Dr. Marina Holz, assistant professor of biology, received a BS degree in microbiology and immunology from McGill University in Montreal, Canada, and graduated with a PhD in cell biology from Harvard Medical School. Dr. Holz teaches courses in cell and molecular biology, principles of biology for majors, and biotechnology.


1. What did you do before you joined YU as a faculty member?
Before joining YU, I was a PhD student and research fellow at Harvard Medical School. I was actually supposed to start at YU in September 2006, but that coincided with the birth of my first son. The administration graciously allowed me to postpone my start date to January 2007.

2. What is your favorite aspect of your job at YU?
I love helping students map out their career choices. There is so much potential and it is wonderful to envision the unlimited possibilities through their eyes.

3. What profession other than your own would you like to attempt?
I am an incorrigible science fiction addict; I’d read and watch almost anything with space travel. If I wasn’t a scientist, I’d be a science fiction writer.

4. What is your goal as a scientist, and what is your goal as a teacher?
As a scientist, I work to elucidate cellular processes that go awry in human diseases. As a teacher, I’d like to help my students to see the big picture. Sometimes students get so involved in one topic that they’re working on in the lab, or studying for a test, that they are unable to see how it fits into the larger mosaic of biology. Additionally, many of the skills needed in research, like problem-solving skills, communication and writing and presentation experience are the same skills that are necessary to be successful in many diverse fields such as medicine, finance and law.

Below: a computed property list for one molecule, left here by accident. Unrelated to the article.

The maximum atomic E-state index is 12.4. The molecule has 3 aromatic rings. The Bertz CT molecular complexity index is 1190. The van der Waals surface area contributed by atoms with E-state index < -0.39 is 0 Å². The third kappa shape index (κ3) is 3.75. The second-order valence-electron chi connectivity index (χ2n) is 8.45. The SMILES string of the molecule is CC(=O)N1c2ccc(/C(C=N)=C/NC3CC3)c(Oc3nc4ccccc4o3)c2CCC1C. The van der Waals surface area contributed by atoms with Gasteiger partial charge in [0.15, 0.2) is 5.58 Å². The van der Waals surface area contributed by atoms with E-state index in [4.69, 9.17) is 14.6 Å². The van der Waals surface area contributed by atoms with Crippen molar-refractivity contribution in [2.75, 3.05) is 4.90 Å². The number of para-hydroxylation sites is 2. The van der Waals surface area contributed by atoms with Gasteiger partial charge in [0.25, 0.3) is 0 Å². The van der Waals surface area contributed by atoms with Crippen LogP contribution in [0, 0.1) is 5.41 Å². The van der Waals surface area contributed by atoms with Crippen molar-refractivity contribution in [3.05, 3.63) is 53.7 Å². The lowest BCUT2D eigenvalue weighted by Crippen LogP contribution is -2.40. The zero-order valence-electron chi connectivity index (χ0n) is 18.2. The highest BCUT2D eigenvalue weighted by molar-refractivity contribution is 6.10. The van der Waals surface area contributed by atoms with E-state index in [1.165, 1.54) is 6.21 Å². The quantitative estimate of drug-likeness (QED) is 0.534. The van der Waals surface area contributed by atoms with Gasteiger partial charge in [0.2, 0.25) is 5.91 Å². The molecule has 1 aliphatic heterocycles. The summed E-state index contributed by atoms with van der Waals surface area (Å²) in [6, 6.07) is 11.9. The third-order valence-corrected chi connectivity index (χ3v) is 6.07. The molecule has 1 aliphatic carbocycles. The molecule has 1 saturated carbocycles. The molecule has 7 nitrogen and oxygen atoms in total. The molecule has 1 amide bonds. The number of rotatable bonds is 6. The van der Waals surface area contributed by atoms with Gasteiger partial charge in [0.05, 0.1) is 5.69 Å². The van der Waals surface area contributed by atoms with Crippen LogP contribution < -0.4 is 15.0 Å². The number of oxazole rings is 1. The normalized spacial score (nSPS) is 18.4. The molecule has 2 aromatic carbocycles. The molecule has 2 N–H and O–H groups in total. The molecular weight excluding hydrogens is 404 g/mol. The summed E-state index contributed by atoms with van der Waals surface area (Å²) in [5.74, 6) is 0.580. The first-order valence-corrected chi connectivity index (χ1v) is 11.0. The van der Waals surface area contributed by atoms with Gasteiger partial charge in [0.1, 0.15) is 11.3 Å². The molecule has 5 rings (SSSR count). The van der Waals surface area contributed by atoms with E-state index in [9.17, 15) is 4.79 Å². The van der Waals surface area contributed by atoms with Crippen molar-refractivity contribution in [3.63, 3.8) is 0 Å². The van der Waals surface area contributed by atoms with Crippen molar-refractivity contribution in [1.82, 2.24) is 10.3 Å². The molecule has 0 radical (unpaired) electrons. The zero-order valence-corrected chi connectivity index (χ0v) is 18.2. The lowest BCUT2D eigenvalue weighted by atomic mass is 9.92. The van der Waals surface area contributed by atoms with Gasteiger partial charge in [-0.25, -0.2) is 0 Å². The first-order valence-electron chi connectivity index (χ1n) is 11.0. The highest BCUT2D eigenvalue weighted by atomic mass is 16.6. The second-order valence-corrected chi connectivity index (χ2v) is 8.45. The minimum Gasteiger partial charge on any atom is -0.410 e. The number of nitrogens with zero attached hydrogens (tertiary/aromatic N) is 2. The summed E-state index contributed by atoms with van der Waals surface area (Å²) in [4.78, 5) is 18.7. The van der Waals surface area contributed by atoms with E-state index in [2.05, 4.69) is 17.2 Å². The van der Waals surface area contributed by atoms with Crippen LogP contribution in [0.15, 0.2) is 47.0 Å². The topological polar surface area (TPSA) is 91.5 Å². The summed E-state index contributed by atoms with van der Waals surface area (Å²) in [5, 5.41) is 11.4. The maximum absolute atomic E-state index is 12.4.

5. What would your current and former YU students be surprised to learn about you?
I had a 4.0 GPA in college. Also, when I counsel students to take the harder courses to remain competitive for graduate schools, I don’t think they realize I’ve taken an easy course or two in my college days. My college offered several easy courses that we called “bird courses.” They were affectionately dubbed “Moons for goons” (astronomy), “Rocks for jocks” (geology) and “Physics for poets.” I took “Clapping for credit” (yes, music for the tone-deaf).


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